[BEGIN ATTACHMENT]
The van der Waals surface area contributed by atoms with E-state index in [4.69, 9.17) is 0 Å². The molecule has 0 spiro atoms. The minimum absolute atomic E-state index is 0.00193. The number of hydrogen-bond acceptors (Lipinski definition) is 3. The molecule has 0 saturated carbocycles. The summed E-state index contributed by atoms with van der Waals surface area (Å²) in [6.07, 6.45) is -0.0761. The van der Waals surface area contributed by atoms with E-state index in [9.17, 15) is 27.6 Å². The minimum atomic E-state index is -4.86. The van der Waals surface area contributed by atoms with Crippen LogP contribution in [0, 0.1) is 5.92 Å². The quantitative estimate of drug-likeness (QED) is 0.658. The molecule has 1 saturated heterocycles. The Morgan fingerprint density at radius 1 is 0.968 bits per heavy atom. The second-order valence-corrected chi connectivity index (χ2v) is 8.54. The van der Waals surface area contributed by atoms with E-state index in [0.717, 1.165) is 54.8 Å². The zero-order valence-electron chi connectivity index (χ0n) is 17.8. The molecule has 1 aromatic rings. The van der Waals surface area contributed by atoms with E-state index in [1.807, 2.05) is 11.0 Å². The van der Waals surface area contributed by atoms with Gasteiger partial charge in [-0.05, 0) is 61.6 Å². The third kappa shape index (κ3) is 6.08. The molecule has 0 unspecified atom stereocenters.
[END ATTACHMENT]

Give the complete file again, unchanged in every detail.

The van der Waals surface area contributed by atoms with E-state index in [4.69, 9.17) is 0 Å². The molecule has 0 spiro atoms. The minimum absolute atomic E-state index is 0.00193. The number of hydrogen-bond acceptors (Lipinski definition) is 3. The molecule has 0 saturated carbocycles. The summed E-state index contributed by atoms with van der Waals surface area (Å²) in [6.07, 6.45) is -0.0761. The van der Waals surface area contributed by atoms with E-state index in [9.17, 15) is 27.6 Å². The minimum atomic E-state index is -4.86. The van der Waals surface area contributed by atoms with Crippen LogP contribution in [0, 0.1) is 5.92 Å². The quantitative estimate of drug-likeness (QED) is 0.658. The molecule has 1 saturated heterocycles. The Morgan fingerprint density at radius 1 is 0.968 bits per heavy atom. The second-order valence-corrected chi connectivity index (χ2v) is 8.54. The van der Waals surface area contributed by atoms with E-state index in [0.717, 1.165) is 54.8 Å². The zero-order valence-electron chi connectivity index (χ0n) is 17.8. The molecule has 1 aromatic rings. The van der Waals surface area contributed by atoms with E-state index in [1.807, 2.05) is 11.0 Å². The van der Waals surface area contributed by atoms with Gasteiger partial charge in [-0.05, 0) is 61.6 Å². The third kappa shape index (κ3) is 6.08. The molecule has 0 unspecified atom stereocenters.